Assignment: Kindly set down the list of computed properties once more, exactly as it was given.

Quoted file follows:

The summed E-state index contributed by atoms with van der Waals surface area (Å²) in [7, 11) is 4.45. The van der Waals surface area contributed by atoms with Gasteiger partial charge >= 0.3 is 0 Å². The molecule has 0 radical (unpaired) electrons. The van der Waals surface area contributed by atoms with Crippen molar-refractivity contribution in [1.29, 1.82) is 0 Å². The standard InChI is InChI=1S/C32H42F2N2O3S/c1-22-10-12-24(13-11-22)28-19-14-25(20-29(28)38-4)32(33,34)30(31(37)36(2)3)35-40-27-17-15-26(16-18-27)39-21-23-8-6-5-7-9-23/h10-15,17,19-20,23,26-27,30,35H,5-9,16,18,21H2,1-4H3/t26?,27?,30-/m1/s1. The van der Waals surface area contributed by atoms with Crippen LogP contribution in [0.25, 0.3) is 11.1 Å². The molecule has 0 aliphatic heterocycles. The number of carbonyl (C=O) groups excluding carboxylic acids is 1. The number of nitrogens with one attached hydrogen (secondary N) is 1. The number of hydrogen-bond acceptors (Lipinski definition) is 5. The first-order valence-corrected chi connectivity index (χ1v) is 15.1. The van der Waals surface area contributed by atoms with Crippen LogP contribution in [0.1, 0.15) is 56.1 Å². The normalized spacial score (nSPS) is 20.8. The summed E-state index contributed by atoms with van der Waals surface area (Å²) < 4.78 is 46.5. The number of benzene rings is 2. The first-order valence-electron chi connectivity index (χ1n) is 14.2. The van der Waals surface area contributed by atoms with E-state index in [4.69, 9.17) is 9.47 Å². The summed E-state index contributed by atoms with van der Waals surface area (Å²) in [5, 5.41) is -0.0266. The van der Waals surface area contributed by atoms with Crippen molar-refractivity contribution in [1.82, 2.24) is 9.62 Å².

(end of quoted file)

The summed E-state index contributed by atoms with van der Waals surface area (Å²) in [7, 11) is 4.45. The van der Waals surface area contributed by atoms with Gasteiger partial charge >= 0.3 is 0 Å². The molecule has 0 radical (unpaired) electrons. The van der Waals surface area contributed by atoms with Crippen molar-refractivity contribution in [1.29, 1.82) is 0 Å². The standard InChI is InChI=1S/C32H42F2N2O3S/c1-22-10-12-24(13-11-22)28-19-14-25(20-29(28)38-4)32(33,34)30(31(37)36(2)3)35-40-27-17-15-26(16-18-27)39-21-23-8-6-5-7-9-23/h10-15,17,19-20,23,26-27,30,35H,5-9,16,18,21H2,1-4H3/t26?,27?,30-/m1/s1. The van der Waals surface area contributed by atoms with Crippen LogP contribution in [0.25, 0.3) is 11.1 Å². The molecule has 0 aliphatic heterocycles. The number of carbonyl (C=O) groups excluding carboxylic acids is 1. The number of nitrogens with one attached hydrogen (secondary N) is 1. The number of hydrogen-bond acceptors (Lipinski definition) is 5. The first-order valence-corrected chi connectivity index (χ1v) is 15.1. The van der Waals surface area contributed by atoms with Crippen LogP contribution in [0.1, 0.15) is 56.1 Å². The normalized spacial score (nSPS) is 20.8. The summed E-state index contributed by atoms with van der Waals surface area (Å²) < 4.78 is 46.5. The number of benzene rings is 2. The first-order valence-electron chi connectivity index (χ1n) is 14.2. The van der Waals surface area contributed by atoms with E-state index in [4.69, 9.17) is 9.47 Å². The summed E-state index contributed by atoms with van der Waals surface area (Å²) in [5, 5.41) is -0.0266. The van der Waals surface area contributed by atoms with Crippen molar-refractivity contribution in [1.82, 2.24) is 9.62 Å².